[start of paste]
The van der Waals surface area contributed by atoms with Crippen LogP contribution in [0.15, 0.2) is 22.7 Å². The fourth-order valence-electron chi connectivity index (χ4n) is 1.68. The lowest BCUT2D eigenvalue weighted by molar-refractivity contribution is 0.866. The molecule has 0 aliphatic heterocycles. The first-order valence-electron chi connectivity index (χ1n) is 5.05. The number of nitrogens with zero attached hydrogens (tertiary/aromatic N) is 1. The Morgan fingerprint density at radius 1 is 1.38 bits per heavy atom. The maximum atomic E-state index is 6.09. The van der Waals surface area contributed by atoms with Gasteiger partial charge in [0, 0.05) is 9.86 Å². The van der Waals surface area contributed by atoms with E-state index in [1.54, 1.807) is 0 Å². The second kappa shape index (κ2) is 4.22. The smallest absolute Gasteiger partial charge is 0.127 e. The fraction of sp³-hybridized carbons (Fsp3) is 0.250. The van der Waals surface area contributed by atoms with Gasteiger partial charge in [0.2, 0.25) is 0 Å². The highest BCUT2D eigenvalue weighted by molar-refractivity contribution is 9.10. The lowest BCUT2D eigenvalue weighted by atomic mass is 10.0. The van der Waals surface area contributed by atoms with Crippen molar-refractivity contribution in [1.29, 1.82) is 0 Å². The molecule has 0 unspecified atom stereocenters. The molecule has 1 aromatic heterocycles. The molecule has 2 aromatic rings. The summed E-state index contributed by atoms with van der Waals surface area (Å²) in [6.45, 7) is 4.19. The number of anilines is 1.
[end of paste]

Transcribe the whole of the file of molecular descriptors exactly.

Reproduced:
The van der Waals surface area contributed by atoms with Crippen LogP contribution in [0.15, 0.2) is 22.7 Å². The fourth-order valence-electron chi connectivity index (χ4n) is 1.68. The lowest BCUT2D eigenvalue weighted by molar-refractivity contribution is 0.866. The molecule has 0 aliphatic heterocycles. The first-order valence-electron chi connectivity index (χ1n) is 5.05. The number of nitrogens with zero attached hydrogens (tertiary/aromatic N) is 1. The Morgan fingerprint density at radius 1 is 1.38 bits per heavy atom. The maximum atomic E-state index is 6.09. The van der Waals surface area contributed by atoms with Gasteiger partial charge in [0, 0.05) is 9.86 Å². The van der Waals surface area contributed by atoms with E-state index in [1.54, 1.807) is 0 Å². The second kappa shape index (κ2) is 4.22. The smallest absolute Gasteiger partial charge is 0.127 e. The fraction of sp³-hybridized carbons (Fsp3) is 0.250. The van der Waals surface area contributed by atoms with Gasteiger partial charge in [0.2, 0.25) is 0 Å². The highest BCUT2D eigenvalue weighted by molar-refractivity contribution is 9.10. The lowest BCUT2D eigenvalue weighted by atomic mass is 10.0. The van der Waals surface area contributed by atoms with Crippen molar-refractivity contribution in [1.29, 1.82) is 0 Å². The molecule has 0 unspecified atom stereocenters. The molecule has 1 aromatic heterocycles. The molecule has 2 aromatic rings. The summed E-state index contributed by atoms with van der Waals surface area (Å²) in [6.45, 7) is 4.19. The number of anilines is 1.